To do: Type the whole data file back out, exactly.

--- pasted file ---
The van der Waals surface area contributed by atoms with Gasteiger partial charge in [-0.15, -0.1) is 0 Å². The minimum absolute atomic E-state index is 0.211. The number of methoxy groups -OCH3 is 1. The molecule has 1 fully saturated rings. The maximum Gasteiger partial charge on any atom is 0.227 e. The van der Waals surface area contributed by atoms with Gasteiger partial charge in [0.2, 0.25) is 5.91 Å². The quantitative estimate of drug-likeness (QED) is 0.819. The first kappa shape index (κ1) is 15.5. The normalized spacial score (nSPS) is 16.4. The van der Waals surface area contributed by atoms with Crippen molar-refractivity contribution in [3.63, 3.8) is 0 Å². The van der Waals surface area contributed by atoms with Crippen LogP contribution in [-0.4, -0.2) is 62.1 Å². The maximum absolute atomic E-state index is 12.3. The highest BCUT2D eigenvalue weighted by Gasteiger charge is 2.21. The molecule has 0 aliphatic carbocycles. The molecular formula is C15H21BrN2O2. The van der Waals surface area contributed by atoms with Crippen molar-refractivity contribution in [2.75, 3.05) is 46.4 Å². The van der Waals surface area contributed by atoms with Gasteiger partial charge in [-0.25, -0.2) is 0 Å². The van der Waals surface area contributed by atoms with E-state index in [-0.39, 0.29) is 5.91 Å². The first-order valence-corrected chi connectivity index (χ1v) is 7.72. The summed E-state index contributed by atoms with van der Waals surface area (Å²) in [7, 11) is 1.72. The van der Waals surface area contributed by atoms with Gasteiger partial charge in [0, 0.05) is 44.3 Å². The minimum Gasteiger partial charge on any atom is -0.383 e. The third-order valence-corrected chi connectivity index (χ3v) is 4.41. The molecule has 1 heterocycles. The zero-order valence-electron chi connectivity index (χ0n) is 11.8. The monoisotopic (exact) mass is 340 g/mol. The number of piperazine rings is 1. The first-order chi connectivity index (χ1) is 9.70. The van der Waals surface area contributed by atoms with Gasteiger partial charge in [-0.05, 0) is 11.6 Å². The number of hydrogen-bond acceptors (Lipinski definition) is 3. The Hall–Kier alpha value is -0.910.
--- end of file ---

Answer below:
The van der Waals surface area contributed by atoms with Gasteiger partial charge in [-0.15, -0.1) is 0 Å². The minimum absolute atomic E-state index is 0.211. The number of methoxy groups -OCH3 is 1. The molecule has 1 fully saturated rings. The maximum Gasteiger partial charge on any atom is 0.227 e. The van der Waals surface area contributed by atoms with Gasteiger partial charge in [0.2, 0.25) is 5.91 Å². The quantitative estimate of drug-likeness (QED) is 0.819. The first kappa shape index (κ1) is 15.5. The normalized spacial score (nSPS) is 16.4. The van der Waals surface area contributed by atoms with Crippen molar-refractivity contribution in [3.63, 3.8) is 0 Å². The van der Waals surface area contributed by atoms with Crippen LogP contribution in [-0.4, -0.2) is 62.1 Å². The maximum absolute atomic E-state index is 12.3. The highest BCUT2D eigenvalue weighted by Gasteiger charge is 2.21. The molecule has 0 aliphatic carbocycles. The molecular formula is C15H21BrN2O2. The van der Waals surface area contributed by atoms with Crippen molar-refractivity contribution in [2.75, 3.05) is 46.4 Å². The van der Waals surface area contributed by atoms with Gasteiger partial charge in [-0.25, -0.2) is 0 Å². The van der Waals surface area contributed by atoms with E-state index in [-0.39, 0.29) is 5.91 Å². The first-order valence-corrected chi connectivity index (χ1v) is 7.72. The summed E-state index contributed by atoms with van der Waals surface area (Å²) in [7, 11) is 1.72. The van der Waals surface area contributed by atoms with Gasteiger partial charge in [0, 0.05) is 44.3 Å². The minimum Gasteiger partial charge on any atom is -0.383 e. The third-order valence-corrected chi connectivity index (χ3v) is 4.41. The molecule has 1 heterocycles. The zero-order valence-electron chi connectivity index (χ0n) is 11.8. The monoisotopic (exact) mass is 340 g/mol. The number of piperazine rings is 1. The first-order chi connectivity index (χ1) is 9.70. The van der Waals surface area contributed by atoms with Gasteiger partial charge in [-0.05, 0) is 11.6 Å². The number of hydrogen-bond acceptors (Lipinski definition) is 3. The Hall–Kier alpha value is -0.910.